This was another sticking point with my mother. Until she fell. Good golly, did she fall! Thank goodness she wore a medical alert pendant which allowed her to call for an ambulance to take her to the hospital.
Afterward, she was so fragile I had to move in with her for a time and do everything for her until I could arrange around-the-clock home healthcare for her.
That fall made Mom acutely aware of the fact that someone else needed to be listed on her checking account. To pay her bills, if nothing else. When I drove her to her bank, the bank manager—a trusted friend after over a decade of service—came out to the car so Mom wouldn’t have to come inside the branch.
When the bank manager witnessed my mother’s frailty, not to mention her very shaky signature, she urged Mom to add me to all her accounts, not just checking. Thankfully, my name and signature were already on her safety deposit box paperwork.
This step can also come in handy if your parent travels outside the country and for some reason gets delayed in coming home.
Question #4: “Mom and/or Dad, where do you keep all your important documents, account numbers, and passwords? And also, your will(s)?”
Do your parents have a will? Do you have a will? Tony and I did not have a really solid will until after Tony’s mother passed away. Not sure why… Actually, it was probably us believing, hoping, “That’s not going to happen for a looooonnnngggg time.”
To prevent a post-mortem financial fiasco, ask your parents to create a comprehensive document—digital or paper—that includes all of their vital information, financial and otherwise.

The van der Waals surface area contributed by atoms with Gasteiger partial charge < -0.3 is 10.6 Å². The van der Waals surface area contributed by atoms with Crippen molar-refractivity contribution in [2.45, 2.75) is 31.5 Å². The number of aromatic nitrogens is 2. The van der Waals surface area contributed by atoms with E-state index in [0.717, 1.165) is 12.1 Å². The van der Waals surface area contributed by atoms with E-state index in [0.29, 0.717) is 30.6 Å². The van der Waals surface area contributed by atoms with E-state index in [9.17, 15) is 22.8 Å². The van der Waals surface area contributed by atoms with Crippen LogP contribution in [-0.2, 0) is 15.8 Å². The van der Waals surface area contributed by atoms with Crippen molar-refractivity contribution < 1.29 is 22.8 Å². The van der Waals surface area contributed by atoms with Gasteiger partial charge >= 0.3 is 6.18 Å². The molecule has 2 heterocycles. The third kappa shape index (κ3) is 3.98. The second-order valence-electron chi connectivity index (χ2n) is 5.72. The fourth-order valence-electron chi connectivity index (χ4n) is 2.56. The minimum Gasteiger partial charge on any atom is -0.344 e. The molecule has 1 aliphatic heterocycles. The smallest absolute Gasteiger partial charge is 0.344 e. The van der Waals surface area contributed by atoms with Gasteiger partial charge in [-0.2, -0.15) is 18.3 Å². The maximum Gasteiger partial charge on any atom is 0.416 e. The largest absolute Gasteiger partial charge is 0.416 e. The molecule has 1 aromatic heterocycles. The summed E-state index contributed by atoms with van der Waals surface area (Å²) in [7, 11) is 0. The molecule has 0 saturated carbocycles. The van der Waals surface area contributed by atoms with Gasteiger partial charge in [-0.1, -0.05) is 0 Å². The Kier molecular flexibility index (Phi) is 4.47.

- Location of will(s)
- Account numbers (banking, credit cards, investments, etc.)
- User names and passwords (banking, investments, credit cards, email, etc.)
- Financial planner’s contact info
- Contact info for siblings, best friends, etc.
Bloom Legal Group, where Cole Bozic works, specializes in estate-planning. They help clients create a notebook with all their vital information in one place. What a blessing that would be!
Question #5: “Mom and/or Dad, what are your wishes for after you pass?”
This question encompasses a number of other questions such as:
- Do you want to be buried or cremated?
- If cremated, what do you want done with your ashes?
- If buried, do you want your funeral or memorial service to be open- or closed-casket?
- Do you have any specific components you want included during your service (favorite songs or hymns, a poem or Bible verse read, etc.)?
- What do you want done with your personal possessions (ie. car, furniture, jewelry, clothing, etc.)?
- Are arrangements made for the care of your pet(s)?
- Do you want money donated to specific charities in your memory?
When broaching these subjects, timing is everything.
If you are waiting for the perfect time to ask these hard questions of your elderly parents, look for opportunities during every day life.
When a family member dies, or a friend of the family’s, that could be a good opportunity to raise these questions. If your parents want you to take them to the cemetary to visit their parent’s grave, that might provide a way to have a conversation about these matters. Should your parent need to be hospitalized, that might help you bring the subject up.
Or, feel free to make me the bad guy. Print out a copy of this blog post and take it to your parents and read it out loud. Hopefully, you’ll get all the information you need.
How ever you do it, you need to ask your aging parents these hard questions soon. As Cole Bozic says, “No one is especially good at talking about their death (or incapacitation). But taking the time to have these conversations is one of the best things you can do to both honor your loved ones and save yourelf a world of confusion and unclarity later on.”
Check out my series on caring for aging parents: